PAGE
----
Designer Shmuel Linski has taken his love of coffee to a whole new extreme by constructing an espresso machine from concrete. This incredible monument to coffee redefines, “industrial” as an aesthetic term in product design and truly displays how far one’s love for coffee will take them.
Good news (I think) for Muslim coffee drinkers out there. Kopi Luwak coffee, aka overpriced civet poop, has been designated halal. Meaning that as long as it’s cleaned and processed properly, it can be enjoyed legally according to Islamic law. Drink up!
Nice chart of various coffee drinks (click image to view it larger). Love the design, but there are a few inaccuracies. It could be just language or different interpretations, but a Latte is most definitely espresso and steamed milk. And if you’re making iced coffee by pouring regular ol’ drip over ice, you’re not going to have the best iced coffee experience. Cool design, it just needs a little editing.
I’ve always loved the graphics and type on coffee sacks. They have a great modern feel that contrasts so much with the origin they’ve traveled from. It always makes me happy to see them filled with beans and stacked on pallets when I visit roasters. I’ve also seen them hung like flags in cafes like a patriotic ode to the countries they support. Thanks to Gus* Modern, you can rest your feet on repurposed coffee sacks while you enjoy your favorite cup!
I came across Susan Rudat’s beautiful illustrations on her Flickr stream and had to share some of them with you all. I’m not much of an illustrator, so I’m always fascinated by what can be done with a marker, a Moleskine, and a major love for coffee!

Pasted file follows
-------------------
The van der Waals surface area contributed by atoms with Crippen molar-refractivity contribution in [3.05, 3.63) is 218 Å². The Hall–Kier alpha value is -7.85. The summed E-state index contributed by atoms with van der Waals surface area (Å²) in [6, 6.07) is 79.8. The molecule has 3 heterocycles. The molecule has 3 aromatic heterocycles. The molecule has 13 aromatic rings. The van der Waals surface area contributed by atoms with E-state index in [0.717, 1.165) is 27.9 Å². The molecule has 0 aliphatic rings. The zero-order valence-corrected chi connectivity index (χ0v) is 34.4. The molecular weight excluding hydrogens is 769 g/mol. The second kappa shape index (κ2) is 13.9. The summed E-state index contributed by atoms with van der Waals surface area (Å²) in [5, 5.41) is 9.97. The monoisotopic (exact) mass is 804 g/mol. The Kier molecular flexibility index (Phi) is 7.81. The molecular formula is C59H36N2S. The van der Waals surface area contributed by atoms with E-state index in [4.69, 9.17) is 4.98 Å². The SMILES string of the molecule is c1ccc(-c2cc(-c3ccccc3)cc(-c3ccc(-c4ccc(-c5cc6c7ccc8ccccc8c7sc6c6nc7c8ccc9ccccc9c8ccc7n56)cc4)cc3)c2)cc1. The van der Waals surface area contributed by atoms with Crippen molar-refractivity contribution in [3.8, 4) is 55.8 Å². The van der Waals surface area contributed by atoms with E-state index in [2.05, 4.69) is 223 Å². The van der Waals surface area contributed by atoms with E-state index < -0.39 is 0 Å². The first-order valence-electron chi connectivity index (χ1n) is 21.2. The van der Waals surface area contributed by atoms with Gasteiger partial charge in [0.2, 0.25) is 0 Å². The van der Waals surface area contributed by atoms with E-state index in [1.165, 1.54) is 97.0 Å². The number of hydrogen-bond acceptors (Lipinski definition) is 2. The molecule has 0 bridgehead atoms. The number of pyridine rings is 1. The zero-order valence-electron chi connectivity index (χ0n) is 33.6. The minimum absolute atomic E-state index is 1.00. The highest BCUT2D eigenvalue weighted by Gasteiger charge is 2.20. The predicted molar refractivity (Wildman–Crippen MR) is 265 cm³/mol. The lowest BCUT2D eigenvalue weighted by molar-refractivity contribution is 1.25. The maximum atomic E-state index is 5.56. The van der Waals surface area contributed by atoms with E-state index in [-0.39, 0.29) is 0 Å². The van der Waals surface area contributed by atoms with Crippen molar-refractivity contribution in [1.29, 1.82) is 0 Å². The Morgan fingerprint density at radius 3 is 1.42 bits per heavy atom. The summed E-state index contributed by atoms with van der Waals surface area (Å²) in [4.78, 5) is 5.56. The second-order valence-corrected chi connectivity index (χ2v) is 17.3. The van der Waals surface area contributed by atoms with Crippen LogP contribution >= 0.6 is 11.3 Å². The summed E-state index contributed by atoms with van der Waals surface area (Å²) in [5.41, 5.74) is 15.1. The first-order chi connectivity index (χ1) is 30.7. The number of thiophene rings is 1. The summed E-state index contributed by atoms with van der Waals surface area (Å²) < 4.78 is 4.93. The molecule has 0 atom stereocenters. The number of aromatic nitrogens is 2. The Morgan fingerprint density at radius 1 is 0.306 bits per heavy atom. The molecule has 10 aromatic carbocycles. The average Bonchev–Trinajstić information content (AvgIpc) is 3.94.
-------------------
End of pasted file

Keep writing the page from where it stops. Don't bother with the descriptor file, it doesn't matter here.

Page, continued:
I’ve probably mentioned before that besides coffee and design, I also love bikes. Almost everyone I know who rides is also an avid coffee drinker. So, the lifestyles seem to go hand-in-hand. On July 3rd, the Tour de France began, which is like the World Cup for people who enjoy cycling instead of soccer (there may be those who like both). If you don’t own a television or have cable, it may be hard to find a place to watch it, but if you happen to be in London or NYC there are a couple new options—good coffee included.
Rapha, a great company who make high-quality cycling gear, recently opened two pop-up bike cafes, called Rapha Cycle Club, that combine a love of coffee and bikes that provide a place to watch the Tour this summer. You can ride in, relax, and watch the race on a couple flat screens all while enjoying a fresh cup. The London store brews Nude Espresso and NYC is serving Third Rail.
Wish I was still in NYC to check this out. I’d recommend that anyone who is into bikes and coffee, should stop by!
While I was in New York in May, I drank a lot of great coffee and hung out with a lot of great friends, including the brothers behind eco-fashion company Holstee. Their shirts and accessories, made from recycled materials, are awesome—but they also voluntarily curate their store with other responsible products they love and support.
One of those products is the Presso—a manual espresso machine, that’s fun and easy to use. Just add hot water, fresh ground beans, and a little tricep power, and you get a surprisingly good shot for much less than most home espresso machines ($150).
So we got together, drank a lot of espresso (I think I had 8 shots myself) and made a video showing how the Presso works. Enjoy!
Able recently sent me photos of the new packaging they worked on for One Village Coffee. While I plan on tasting this coffee as soon as I settle down from my summer travels (the reason for a lack of recent updates), I couldn’t wait to post their beautiful coffee bags. They’ve already made the rounds on The Dieline, Lovely Package, and even Swiss Miss (a huge honor) and all for good reason.
The colors work great together and set a much more welcoming tone than the dark earthy colors normally used by coffee companies. The information draws you in to really engage and educate the customer about the company. The hand drawings carry over well into the website—although a little overwhelming at times—it maintains enough hierarchy to easily navigate through all the information on the site. Can’t wait to taste what’s inside!
Our hope is that the bag provides multiple touch points for customers who want to learn more about the company and get more involved. We are currently working on manifesting the “village” experience online, on university campuses, in grocery stores, and farmer’s markets. –via Lovely Package